Kleckner issued a statement saying the administration was “distorting the scope of water quality issues related to livestock farms.” He said efforts should be focused on areas with clear water quality problems, rather than “throwing a costly regulatory blanket over the countryside” — especially at a time when many farmers are struggling financially. Regulations that increase costs, he said, could end up sending livestock operations overseas.
Tom Simpson, of the Maryland Department of Agriculture, said the strategy would probably put small farmers at a disadvantage. “Any time you regulate, you favor the larger operation that has the resources that can address them,” he said.
Some environmental groups, meanwhile, criticized the plan for failing to establish a moratorium on new “factory farms” until regulations are developed. They also said the plan did not go far enough to curb air pollution or protect groundwater around large animal operations.
“The Clinton administration’s proposal for livestock factories is a mixed bag,” said Sierra Club Executive Director Carl Pope. “The administration plan tackles a terrible problem, but fails to offer solutions for the most troubling air and water pollution aspects of these livestock factories.”
In the strategy, the EPA acknowledged that groundwater contamination from animal feedlots is a concern, and that the agency “intends to address this issue in future regulations.”
While the strategy does not call for a moratorium while regulations are developed, it does say that all large new facilities, or smaller operations that could threaten water quality, should begin getting permits immediately.
All large animal feeding operations that begin after the date of the plan “are subject to enforcement action if they discharge without a permit,” the strategy states.
Hirshfield said that would offer some relief to property owners who suddenly find a large animal feedlot is planned next door as they would now have the right to review and comment on any draft permits written for the facilities.
“It’s not quite a moratorium, but it’s basically getting at the fundamental issue, which is not making the problem worse while we try to address the existing problem,” Hirshfield said. “It certainly does reflect a recognition that big animal operations are factory operations and need to be treated as factory operations.”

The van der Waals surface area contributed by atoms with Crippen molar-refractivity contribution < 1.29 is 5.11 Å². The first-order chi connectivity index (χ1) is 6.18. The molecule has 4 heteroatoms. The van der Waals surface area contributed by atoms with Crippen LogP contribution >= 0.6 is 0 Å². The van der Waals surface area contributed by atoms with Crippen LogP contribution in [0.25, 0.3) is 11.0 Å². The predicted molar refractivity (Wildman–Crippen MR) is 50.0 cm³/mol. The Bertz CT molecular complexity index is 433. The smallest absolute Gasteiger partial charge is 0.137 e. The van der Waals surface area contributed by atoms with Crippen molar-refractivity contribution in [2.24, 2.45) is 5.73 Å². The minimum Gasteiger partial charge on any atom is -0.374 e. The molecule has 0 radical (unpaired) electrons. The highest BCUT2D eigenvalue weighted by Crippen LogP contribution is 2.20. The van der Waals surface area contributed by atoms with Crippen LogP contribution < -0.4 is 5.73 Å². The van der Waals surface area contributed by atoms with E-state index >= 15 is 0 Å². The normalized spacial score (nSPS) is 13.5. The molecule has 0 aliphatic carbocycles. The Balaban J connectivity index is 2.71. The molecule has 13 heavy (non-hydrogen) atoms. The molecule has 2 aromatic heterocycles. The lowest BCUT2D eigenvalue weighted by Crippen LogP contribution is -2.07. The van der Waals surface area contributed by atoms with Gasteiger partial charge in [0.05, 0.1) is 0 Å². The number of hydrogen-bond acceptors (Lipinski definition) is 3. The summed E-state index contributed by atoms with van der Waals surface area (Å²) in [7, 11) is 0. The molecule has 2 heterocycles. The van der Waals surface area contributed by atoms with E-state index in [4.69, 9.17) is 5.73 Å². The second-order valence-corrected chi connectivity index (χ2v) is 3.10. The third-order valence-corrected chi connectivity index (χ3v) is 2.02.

Pollution from animal feeding operations has been a growing concern across the nation and within the watershed. In the past year, both Maryland and Virginia have passed laws aimed at reducing pollution from feedlots, and Pennsylvania is developing a new permit program for such operations.
The trend in recent years has been toward more animals being grown on fewer farms. In some cases, that results in more manure accumulating in an area than is needed as fertilizer by surrounding farmland.
That excess creates the potential for a variety of water pollution problems. Nutrients from manure can enter waterways and create algae blooms which result in poor water quality, as is the case in the Chesapeake. Some evidence suggests the nutrients may be fueling a trend toward more harmful algae blooms worldwide.
Nitrogen from the wastes can seep into the groundwater, elevating nitrate levels in drinking water, which poses a threat to human health. Pathogens in manure, such as Cryptosporidium, can also threaten human health if they enter drinking water supplies, while other pathogens can contaminate shellfish beds, forcing their closure. Some recent studies have also raised concerns about the impacts from the toxics, antibiotics and various hormones that can seep out of animal wastes and into the water.